23. Use spray fixative to bond pencil, chalks or pastel drawings to your art journal pages. The odor fades in time and your work will be better preserved.
  24. You can use a soft pink eraser to remove excess dirt from an old book.
  25. Leaving a book with exposed moldy pages in the bright sunshine for a day or two will kill some very common mold spores. However, you will still see the mold on the pages if you do not cover it up with something else.
  26. Using a copyrighted book for a personal art project is not illegal, nor is photographing your altered pages and posting these within the context of an article. Copyrights for books are breached when work is republished in it’s original state by someone who does not own it or when similar derivative works are published without giving appropriate notice or payment due to the original owner. Neither of these copyright laws are applicable to artworks made with actual books used as raw materials. Books of any age or publication may be used as raw material in an artwork if the book is being treated as an object of interest, not as a republished text. This is why, for example, film makers may use any books they like as objects on a set or why photographers may take pictures of books without being penalized. In both instances, those who use the books alter them far less than a typical collage artist does. I have included this information because there are many people on the internet who do not have a clear understanding of copyright law.
  27. There are also teachers who are misled about their own use of copyright from books as well. Although teachers may use information from books within the context of a classroom without fear, this does not include republishing that same information on the web. In other words, just because you are a teacher in a classroom, this doesn’t give you the right to republish somebody’s work “carte blanche” via the internet as actual text unless it is in the public domain or is used as a quote. In either case, teachers are allowed to photograph books and post these photographs inside of articles about the books or other content. Those quotes I use on this blog fall inside of what is considered to be legal use. Poetry that I give to students to include in their art journals is always in the public domain.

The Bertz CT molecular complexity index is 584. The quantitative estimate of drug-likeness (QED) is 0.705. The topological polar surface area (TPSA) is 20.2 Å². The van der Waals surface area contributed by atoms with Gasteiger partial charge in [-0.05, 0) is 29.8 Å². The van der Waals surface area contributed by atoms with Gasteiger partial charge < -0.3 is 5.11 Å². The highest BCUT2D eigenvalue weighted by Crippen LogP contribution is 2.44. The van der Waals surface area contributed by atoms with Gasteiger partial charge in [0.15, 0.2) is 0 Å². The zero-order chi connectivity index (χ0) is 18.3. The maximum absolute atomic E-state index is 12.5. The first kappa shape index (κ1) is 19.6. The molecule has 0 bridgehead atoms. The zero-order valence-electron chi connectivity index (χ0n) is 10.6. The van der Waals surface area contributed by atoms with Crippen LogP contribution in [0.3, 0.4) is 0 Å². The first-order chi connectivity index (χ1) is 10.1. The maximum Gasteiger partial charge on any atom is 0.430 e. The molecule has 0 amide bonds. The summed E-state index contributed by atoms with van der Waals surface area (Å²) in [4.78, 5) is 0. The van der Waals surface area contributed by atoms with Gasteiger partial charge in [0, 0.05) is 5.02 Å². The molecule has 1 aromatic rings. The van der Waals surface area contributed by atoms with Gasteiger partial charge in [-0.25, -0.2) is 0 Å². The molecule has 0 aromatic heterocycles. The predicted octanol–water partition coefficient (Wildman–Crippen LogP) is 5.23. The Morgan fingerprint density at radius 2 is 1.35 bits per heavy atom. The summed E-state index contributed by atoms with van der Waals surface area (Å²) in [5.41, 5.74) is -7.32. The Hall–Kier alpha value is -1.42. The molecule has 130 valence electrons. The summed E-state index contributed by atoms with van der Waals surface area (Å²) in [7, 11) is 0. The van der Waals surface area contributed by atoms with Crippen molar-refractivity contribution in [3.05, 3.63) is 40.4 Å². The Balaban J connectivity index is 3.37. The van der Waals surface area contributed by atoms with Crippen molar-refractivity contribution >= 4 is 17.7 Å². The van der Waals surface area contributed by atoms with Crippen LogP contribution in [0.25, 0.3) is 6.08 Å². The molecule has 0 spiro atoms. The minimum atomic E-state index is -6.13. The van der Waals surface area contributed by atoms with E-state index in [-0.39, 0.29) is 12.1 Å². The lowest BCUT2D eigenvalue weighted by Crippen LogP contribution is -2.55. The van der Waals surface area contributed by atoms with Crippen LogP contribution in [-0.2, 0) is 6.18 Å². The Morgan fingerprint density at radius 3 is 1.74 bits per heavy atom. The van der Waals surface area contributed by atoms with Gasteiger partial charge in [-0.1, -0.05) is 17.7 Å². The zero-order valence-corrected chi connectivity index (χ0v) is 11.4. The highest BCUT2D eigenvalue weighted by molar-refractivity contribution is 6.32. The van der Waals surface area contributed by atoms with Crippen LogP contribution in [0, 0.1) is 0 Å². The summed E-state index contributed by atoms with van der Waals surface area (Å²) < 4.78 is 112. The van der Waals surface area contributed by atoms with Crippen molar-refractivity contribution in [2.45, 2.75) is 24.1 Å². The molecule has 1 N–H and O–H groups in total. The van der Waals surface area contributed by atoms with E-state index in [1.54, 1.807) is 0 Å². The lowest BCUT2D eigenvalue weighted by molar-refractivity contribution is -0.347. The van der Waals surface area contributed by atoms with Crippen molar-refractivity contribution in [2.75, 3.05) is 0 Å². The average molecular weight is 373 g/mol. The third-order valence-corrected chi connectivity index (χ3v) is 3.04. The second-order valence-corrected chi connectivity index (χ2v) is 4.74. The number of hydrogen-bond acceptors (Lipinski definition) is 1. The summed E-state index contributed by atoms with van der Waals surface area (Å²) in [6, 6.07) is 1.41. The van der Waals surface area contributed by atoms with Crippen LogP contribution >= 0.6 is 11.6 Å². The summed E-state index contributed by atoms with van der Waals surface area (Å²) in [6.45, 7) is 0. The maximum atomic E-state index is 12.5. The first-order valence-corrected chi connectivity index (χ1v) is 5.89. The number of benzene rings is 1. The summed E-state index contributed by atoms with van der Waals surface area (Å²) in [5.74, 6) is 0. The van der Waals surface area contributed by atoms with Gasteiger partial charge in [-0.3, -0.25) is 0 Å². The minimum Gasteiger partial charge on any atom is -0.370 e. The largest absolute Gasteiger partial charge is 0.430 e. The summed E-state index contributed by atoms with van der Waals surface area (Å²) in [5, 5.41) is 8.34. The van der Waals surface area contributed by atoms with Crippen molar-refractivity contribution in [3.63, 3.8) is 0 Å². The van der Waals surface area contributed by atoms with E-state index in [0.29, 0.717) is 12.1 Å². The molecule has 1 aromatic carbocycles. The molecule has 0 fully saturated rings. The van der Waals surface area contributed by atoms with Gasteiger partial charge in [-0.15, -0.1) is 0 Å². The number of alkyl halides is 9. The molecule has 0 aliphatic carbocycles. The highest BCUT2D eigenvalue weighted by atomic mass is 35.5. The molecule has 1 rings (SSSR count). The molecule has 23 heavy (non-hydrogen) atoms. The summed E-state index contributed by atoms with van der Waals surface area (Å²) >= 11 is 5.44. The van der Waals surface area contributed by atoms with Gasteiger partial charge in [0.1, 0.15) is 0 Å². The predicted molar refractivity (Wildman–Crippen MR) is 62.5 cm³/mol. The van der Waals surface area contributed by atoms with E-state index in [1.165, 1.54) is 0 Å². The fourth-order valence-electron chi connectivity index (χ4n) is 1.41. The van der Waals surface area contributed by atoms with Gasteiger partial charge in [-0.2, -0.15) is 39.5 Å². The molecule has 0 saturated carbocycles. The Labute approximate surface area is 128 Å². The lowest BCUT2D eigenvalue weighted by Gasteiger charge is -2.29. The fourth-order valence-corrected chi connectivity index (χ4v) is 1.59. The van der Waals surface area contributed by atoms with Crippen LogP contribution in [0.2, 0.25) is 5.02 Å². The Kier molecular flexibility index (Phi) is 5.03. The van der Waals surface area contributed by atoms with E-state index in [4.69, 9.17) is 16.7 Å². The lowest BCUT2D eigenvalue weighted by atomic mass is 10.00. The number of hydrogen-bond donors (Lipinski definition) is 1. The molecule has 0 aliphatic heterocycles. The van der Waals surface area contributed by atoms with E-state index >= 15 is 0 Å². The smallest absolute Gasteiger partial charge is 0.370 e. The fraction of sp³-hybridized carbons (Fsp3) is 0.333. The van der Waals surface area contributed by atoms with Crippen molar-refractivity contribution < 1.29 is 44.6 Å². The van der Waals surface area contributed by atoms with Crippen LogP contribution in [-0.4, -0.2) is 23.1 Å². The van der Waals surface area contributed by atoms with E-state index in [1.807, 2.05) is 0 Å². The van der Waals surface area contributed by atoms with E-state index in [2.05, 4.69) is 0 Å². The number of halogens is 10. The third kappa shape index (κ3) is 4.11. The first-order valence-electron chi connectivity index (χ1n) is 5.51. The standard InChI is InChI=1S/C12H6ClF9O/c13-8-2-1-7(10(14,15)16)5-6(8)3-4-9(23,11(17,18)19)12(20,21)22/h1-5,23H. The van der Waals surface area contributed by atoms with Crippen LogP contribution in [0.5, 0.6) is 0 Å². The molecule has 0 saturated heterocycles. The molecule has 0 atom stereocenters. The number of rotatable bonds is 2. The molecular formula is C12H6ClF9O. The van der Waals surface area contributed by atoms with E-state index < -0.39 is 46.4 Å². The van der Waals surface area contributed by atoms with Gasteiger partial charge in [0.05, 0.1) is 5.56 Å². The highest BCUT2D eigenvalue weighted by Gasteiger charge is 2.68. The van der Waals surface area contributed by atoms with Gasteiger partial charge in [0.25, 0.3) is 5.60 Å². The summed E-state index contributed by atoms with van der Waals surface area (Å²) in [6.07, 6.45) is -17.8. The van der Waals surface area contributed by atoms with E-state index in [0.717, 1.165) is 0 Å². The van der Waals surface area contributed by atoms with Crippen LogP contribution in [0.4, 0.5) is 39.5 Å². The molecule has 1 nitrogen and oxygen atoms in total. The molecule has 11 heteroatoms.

28. The conservative use of one artist’s artworks within the context of a cut and paste collage is also legal if those images are cut and pasted from original product that is sold to the masses. In other words, anyone may purchase wrapping paper, cut and paste with it onto a collage without asking for permission to do so from the designer. The same almost always is true of magazines and books as well, if you are first purchasing the product in order to do so. The circumstances change, however, when you photocopy a copyrighted image that is under copyright and that has not been deliberately distributed as product in the first place. Then you must get permission to copy it and paste it from the artist. Now there are exceptions to the rule. If the image comes from a web file where the artists have given permission in advance for artistic, private use, then you are free to use the work in collage. How do I remember all of this? Well, did you pay for a product in the first place? If you did, then you can certainly dismantle it for a one-of-a-kind art journal. Just don’t misrepresent the pictures as your own actual photographs or try to profit from them as newly published product, capiche?
I selected this old fairy tale book for an altered 
quote/art journal. I like the humorous illustrations; 
I feel these will lend themselves to very silly quotes.
The edges of the book are covered with mold.
 I will need to clean this off before I begin to use it.
I have removed many of the pages to 
make room for new artistic additions.
I left the pages with funny illustrations in my book. 
I will include these within my design.
It is easy to see where I have begun to remove pages 
from each signature in an alternative art journal.
Resolve general problems with an old book before you begin to alter it by:
More Articles About Art Journaling:

1 comment:

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    Journal Selection